Spiking Neural Network with Memristive Based Computing-In-Memory Circuits and Architecture

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Virginia Tech


In recent years neuromorphic computing systems have achieved a lot of success due to its ability to process data much faster and using much less power compared to traditional Von Neumann computing architectures. There are two main types of Artificial Neural Networks (ANNs), Feedforward Neural Network (FNN) and Recurrent Neural Network (RNN). In this thesis we first study the types of RNNs and then move on to Spiking Neural Networks (SNNs). SNNs are an improved version of ANNs that mimic biological neurons closely through the emission of spikes. This shows significant advantages in terms of power and energy when carrying out data intensive applications by allowing spatio-temporal information processing.

On the other hand, emerging non-volatile memory (eNVM) technology is key to emulate neurons and synapses for in-memory computations for neuromorphic hardware. A particular eNVM technology, memristors, have received wide attention due to their scalability, compatibility with CMOS technology and low power consumption properties. In this work we develop a spiking neural network by incorporating an inter-spike interval encoding scheme to convert the incoming input signal to spikes and use a memristive crossbar to carry out in-memory computing operations. We develop a novel input and output processing engine for our network and demonstrate the spatio-temporal information processing capability. We demonstrate an accuracy of a 100% with our design through a small-scale hardware simulation for digit recognition and demonstrate an accuracy of 87% in software through MNIST simulations.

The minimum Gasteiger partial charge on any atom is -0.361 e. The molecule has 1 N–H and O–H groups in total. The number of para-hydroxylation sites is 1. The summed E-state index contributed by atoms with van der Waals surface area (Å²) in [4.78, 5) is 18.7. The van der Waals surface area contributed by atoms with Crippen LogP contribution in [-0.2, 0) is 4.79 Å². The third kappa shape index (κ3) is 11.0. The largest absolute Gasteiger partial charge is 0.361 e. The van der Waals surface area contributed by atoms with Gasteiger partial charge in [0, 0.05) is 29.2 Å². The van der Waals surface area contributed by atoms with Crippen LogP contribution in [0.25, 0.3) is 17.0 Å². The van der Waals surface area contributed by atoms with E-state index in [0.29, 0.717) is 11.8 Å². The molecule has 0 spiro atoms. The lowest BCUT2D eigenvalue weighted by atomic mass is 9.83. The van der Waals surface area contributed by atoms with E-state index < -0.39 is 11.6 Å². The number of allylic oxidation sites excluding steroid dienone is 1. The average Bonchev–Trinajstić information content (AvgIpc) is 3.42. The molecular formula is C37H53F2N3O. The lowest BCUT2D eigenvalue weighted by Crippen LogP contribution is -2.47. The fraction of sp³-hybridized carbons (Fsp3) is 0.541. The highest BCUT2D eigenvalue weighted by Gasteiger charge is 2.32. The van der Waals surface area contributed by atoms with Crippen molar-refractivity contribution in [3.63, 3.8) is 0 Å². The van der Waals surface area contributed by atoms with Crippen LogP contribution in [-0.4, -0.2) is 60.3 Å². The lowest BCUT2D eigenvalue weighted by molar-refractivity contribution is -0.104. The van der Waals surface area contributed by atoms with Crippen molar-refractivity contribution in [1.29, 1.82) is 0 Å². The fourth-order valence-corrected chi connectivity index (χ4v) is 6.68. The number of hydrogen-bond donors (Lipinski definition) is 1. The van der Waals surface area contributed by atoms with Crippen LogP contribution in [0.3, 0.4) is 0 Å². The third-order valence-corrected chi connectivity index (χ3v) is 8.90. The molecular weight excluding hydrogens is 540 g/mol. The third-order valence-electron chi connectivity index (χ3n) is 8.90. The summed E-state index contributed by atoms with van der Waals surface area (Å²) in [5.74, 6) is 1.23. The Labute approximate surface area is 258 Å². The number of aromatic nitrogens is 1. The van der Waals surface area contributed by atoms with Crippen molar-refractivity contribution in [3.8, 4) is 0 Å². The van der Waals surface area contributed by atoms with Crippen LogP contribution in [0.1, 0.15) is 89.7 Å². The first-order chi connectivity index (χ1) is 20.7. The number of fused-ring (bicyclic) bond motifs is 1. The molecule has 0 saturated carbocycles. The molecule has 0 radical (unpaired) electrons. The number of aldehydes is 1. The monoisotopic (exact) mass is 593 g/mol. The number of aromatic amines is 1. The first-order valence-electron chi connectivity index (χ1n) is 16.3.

Neuromorphic Computing, Spiking Neural Network, Reservoir Computing, Pattern Recognition, Digit Recognition, Memristor, Computing-In-Memory, LIF Neuron